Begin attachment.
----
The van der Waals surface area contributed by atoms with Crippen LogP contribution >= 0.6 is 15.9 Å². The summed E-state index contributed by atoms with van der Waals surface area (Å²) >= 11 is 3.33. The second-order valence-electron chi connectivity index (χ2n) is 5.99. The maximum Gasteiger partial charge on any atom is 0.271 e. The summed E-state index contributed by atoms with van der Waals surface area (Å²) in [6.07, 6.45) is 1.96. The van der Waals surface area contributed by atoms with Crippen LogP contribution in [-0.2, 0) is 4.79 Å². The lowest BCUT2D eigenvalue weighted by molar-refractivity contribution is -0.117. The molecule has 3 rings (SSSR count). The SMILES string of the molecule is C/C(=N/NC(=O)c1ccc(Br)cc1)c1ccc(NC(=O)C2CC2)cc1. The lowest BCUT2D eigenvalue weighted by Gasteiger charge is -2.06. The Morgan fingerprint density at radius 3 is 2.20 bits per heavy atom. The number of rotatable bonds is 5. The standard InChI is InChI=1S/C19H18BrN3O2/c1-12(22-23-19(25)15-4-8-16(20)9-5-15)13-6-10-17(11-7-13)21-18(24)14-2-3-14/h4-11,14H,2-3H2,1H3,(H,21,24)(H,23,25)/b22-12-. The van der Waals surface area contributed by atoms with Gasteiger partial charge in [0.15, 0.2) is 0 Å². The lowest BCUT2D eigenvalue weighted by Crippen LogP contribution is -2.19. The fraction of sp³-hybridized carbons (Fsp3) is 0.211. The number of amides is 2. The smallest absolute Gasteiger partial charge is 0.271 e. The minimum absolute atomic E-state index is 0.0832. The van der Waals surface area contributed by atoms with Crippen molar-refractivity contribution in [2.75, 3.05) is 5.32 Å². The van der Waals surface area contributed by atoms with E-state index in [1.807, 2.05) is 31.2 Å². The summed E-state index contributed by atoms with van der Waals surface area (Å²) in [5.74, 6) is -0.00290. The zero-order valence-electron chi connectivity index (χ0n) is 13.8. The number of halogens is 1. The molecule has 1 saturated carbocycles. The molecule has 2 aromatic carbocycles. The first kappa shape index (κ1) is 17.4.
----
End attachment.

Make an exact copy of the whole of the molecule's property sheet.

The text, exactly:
The van der Waals surface area contributed by atoms with Crippen LogP contribution >= 0.6 is 15.9 Å². The summed E-state index contributed by atoms with van der Waals surface area (Å²) >= 11 is 3.33. The second-order valence-electron chi connectivity index (χ2n) is 5.99. The maximum Gasteiger partial charge on any atom is 0.271 e. The summed E-state index contributed by atoms with van der Waals surface area (Å²) in [6.07, 6.45) is 1.96. The van der Waals surface area contributed by atoms with Crippen LogP contribution in [-0.2, 0) is 4.79 Å². The lowest BCUT2D eigenvalue weighted by molar-refractivity contribution is -0.117. The molecule has 3 rings (SSSR count). The SMILES string of the molecule is C/C(=N/NC(=O)c1ccc(Br)cc1)c1ccc(NC(=O)C2CC2)cc1. The lowest BCUT2D eigenvalue weighted by Gasteiger charge is -2.06. The Morgan fingerprint density at radius 3 is 2.20 bits per heavy atom. The number of rotatable bonds is 5. The standard InChI is InChI=1S/C19H18BrN3O2/c1-12(22-23-19(25)15-4-8-16(20)9-5-15)13-6-10-17(11-7-13)21-18(24)14-2-3-14/h4-11,14H,2-3H2,1H3,(H,21,24)(H,23,25)/b22-12-. The van der Waals surface area contributed by atoms with Gasteiger partial charge in [0.15, 0.2) is 0 Å². The lowest BCUT2D eigenvalue weighted by Crippen LogP contribution is -2.19. The fraction of sp³-hybridized carbons (Fsp3) is 0.211. The number of amides is 2. The smallest absolute Gasteiger partial charge is 0.271 e. The minimum absolute atomic E-state index is 0.0832. The van der Waals surface area contributed by atoms with Crippen molar-refractivity contribution in [2.75, 3.05) is 5.32 Å². The van der Waals surface area contributed by atoms with E-state index in [1.807, 2.05) is 31.2 Å². The summed E-state index contributed by atoms with van der Waals surface area (Å²) in [5.74, 6) is -0.00290. The zero-order valence-electron chi connectivity index (χ0n) is 13.8. The number of halogens is 1. The molecule has 1 saturated carbocycles. The molecule has 2 aromatic carbocycles. The first kappa shape index (κ1) is 17.4.